Human Factors in Transportation Accidents

Human factors – i.e., human capabilities, limitations, physical conditions, and/or psychological states – play a significant role in transportation accidents. Exponent’s Human Factors scientists and engineers conduct cutting-edge research regarding operator performance in a variety of transportation contexts and environments, how operators interact with vehicular controls and systems, and the types of errors operators make that can contribute to accidents. These research activities, coupled with knowledge of human movement, visual processes, information processing, and cognition, provide Exponent’s scientists and engineers a wealth of expertise that can be applied to the analysis of transportation accidents, vehicle-related product design, and the impact of environmental variables on operator performance. Examples of Human Factors services include investigation of whether operator error (e.g., due to inattention, inexperience, risky behavior, stress) may have caused or contributed to an accident, analysis of accident risk, evaluation of the effects of in-vehicle technology on operators, evaluation of the design features of in-vehicle technology that lead to optimal performance, and analysis of the effect of warnings on operator behavior.

Services

Our Human Factors services have been employed to investigate accidents involving all types of transportation, including:


  • Passenger vehicles
  • Pedestrians
  • Bicyclists
  • Skateboarders
  • Motorcycles
  • Commercial trucks
  • Buses and motorcoaches
  • Trains
  • Industrial equipment (e.g., forklifts, boom trucks, bulldozers)
  • Off-road vehicles (e.g., ATVs, UTVs, snowmobiles)
  • Emergency vehicles
  • Rental vehicles and trucks
  • Aviation 

The majority of vehicular accidents are attributed to human error. Consequently, a critical component of many accident analyses is the examination of the operator. Exponent’s Human Factors scientists and engineers are able to assess the contribution of both intrinsic and extrinsic factors affecting driver behavior. Some examples include:


  • Decision making
  • Demographics (age, gender)
  • Distraction
  • Inattention
  • Drugs and alcohol
  • Driving experience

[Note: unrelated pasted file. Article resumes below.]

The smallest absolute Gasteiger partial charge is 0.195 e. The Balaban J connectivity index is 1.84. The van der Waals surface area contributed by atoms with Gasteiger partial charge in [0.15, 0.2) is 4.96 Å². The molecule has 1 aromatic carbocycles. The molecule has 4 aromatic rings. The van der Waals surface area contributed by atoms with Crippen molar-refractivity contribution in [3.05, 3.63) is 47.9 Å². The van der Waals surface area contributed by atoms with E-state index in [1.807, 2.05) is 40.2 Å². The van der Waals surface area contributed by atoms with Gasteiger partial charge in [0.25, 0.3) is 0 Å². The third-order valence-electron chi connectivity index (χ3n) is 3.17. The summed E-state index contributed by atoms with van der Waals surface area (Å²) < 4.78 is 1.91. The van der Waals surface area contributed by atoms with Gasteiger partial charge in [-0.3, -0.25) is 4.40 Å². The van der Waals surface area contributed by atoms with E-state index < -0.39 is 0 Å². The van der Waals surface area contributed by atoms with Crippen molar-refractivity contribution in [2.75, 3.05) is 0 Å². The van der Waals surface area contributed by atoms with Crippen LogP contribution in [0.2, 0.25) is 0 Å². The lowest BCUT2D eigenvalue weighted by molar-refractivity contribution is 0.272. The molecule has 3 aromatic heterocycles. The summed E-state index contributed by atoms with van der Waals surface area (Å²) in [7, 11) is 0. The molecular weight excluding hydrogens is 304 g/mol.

• Driver training
  • Familiarity with the vehicle or environment
  • Fatigue
  • Response to the unexpected
  • Risk-taking behaviors
  • Stress, panic, and hypervigilance

In addition, Exponent’s Human Factors team has investigated how design of vehicle-related products, controls, or systems influence safety and/or the effectiveness and performance of vehicle operators. Features studied include:

  • Seatbelts
  • Rearview camera displays
  • Back-up alarms
  • Forward collision warnings with autonomous emergency braking
  • Adaptive cruise control
  • In-vehicle warnings, including lane departure warnings

Our breadth of capabilities and analysis tools ensures that our final product is both rigorous and defensible. We specialize in accident database analysis, surveys and observational data collection, image processing techniques for visibility and conspicuity analyses, and design and execution of experimental research with human subjects. Our vast experience and resources have allowed us to develop expertise in a variety of areas, including but not limited to:

  • Accident avoidance – braking and steering
  • Adaptive cruise control
  • Advanced driver assistance systems
  • Back-up accidents
  • Behavior at curves and intersections
  • Car-following behavior
  • Cell phone usage
  • Effectiveness of alarms and warning information
  • Gaze patterns and visual search
  • Gear shifting
  • Hand controls
  • In-vehicle device usage
  • In-vehicle technology
  • Low-vision situations : nighttime, fog, rain, snow
  • Mirror usage
  • Park-to-reverse incidents
  • Pedal errors
  • Reaction times
  • Seat belt usage
  • Speed and slope estimates
  • Texting while driving
  • Unintended acceleration
  • Sudden acceleration
  • Vehicle egress

Professionals

Knowledge